The primary objective of this study was to determine the utility of DTM culturing to confirm a clinical diagnosis of onychomycosis. For evaluation of paired DTM and fungal culture results, positive DTM results were noted to agree with cultures that grew a dermatophyte organism (ie, Trichophyton rubrum, Trichophyton mentagrophytes, or Epidermophyton floccosum). Agreement of the DTM and culture methods was estimated using the κ statistic.18 The asymptotic SE and 95% confidence interval for the κ coefficient were calculated using SAS software (SAS Institute Inc, Cary, NC).19 Cultures of nondermatophyte molds were included in the epidemiological results, but were noted as a "negative" result for comparison to the corresponding DTM culture result because the organism identified was not a dermatophyte.

RESULTS

One hundred forty-nine physicians enrolled at least 1 patient in the study. Eighty of the practitioners (54%) were podiatrists and the remaining 69 (46%) were primary care physicians. A total of 670 patients with signs and symptoms suggestive of onychomycosis were enrolled, 369 by podiatrists and 301 by primary care physicians. The comparison of in-office DTM culture and fungal culture is based on the 617 patients (92%) for whom complete data consisting of paired DTM and laboratory culture results were available by the cutoff for data collection. All 670 patients were included in the compilation of demographic and epidemiologic results.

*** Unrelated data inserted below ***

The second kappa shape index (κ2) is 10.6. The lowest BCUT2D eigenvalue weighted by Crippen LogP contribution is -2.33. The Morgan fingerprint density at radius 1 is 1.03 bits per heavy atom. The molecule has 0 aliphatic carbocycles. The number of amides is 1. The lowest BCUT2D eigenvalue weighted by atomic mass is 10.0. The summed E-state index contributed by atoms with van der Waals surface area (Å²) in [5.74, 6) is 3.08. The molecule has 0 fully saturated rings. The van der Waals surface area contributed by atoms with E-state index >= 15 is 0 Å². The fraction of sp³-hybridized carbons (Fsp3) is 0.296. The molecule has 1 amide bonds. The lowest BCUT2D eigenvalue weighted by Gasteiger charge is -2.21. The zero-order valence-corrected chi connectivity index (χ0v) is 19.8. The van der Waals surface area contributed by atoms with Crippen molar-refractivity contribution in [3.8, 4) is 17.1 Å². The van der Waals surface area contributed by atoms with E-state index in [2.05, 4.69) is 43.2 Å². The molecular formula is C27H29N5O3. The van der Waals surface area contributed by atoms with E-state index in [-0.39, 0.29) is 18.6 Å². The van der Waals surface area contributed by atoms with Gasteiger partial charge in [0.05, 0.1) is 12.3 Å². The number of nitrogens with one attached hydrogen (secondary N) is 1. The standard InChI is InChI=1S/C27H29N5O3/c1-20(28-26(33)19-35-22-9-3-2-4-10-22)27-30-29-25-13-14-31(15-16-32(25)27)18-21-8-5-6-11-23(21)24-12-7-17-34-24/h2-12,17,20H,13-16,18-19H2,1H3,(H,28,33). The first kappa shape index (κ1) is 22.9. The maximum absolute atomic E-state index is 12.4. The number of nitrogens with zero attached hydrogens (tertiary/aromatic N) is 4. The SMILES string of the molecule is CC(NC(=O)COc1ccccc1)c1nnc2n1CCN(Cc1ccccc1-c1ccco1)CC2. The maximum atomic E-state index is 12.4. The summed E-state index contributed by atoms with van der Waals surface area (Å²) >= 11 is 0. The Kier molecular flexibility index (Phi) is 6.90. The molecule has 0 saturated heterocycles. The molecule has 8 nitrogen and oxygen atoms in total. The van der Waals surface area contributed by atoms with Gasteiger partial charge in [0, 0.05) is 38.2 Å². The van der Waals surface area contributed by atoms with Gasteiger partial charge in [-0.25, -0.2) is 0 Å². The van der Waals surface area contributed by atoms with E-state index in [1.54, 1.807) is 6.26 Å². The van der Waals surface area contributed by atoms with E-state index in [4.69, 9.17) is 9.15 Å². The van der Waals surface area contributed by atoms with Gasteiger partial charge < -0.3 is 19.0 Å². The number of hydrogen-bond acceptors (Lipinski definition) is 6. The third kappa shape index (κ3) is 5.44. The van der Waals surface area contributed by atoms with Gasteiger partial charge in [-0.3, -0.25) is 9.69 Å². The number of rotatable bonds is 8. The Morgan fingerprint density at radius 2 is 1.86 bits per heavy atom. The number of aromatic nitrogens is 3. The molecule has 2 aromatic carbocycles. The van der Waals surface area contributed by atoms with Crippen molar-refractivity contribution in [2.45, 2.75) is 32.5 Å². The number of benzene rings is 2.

Men and women were about equally represented. A majority of patients (73%) were white. Of note, 45% of the patients were 65 years or older and 17% were diabetic. A median of 4.8 toenails were affected, and 60% of patients had involvement of both feet. A similar average number of toes were affected on the right and left foot, 2.5 vs 2.4. Ten percent also had clinical evidence of fingernail onychomycosis and 29% had symptoms of tinea pedis (Table 1). Fingernail involvement and the presence of tinea pedis were clinical observations only, and were not confirmed by DTM or fungal culture.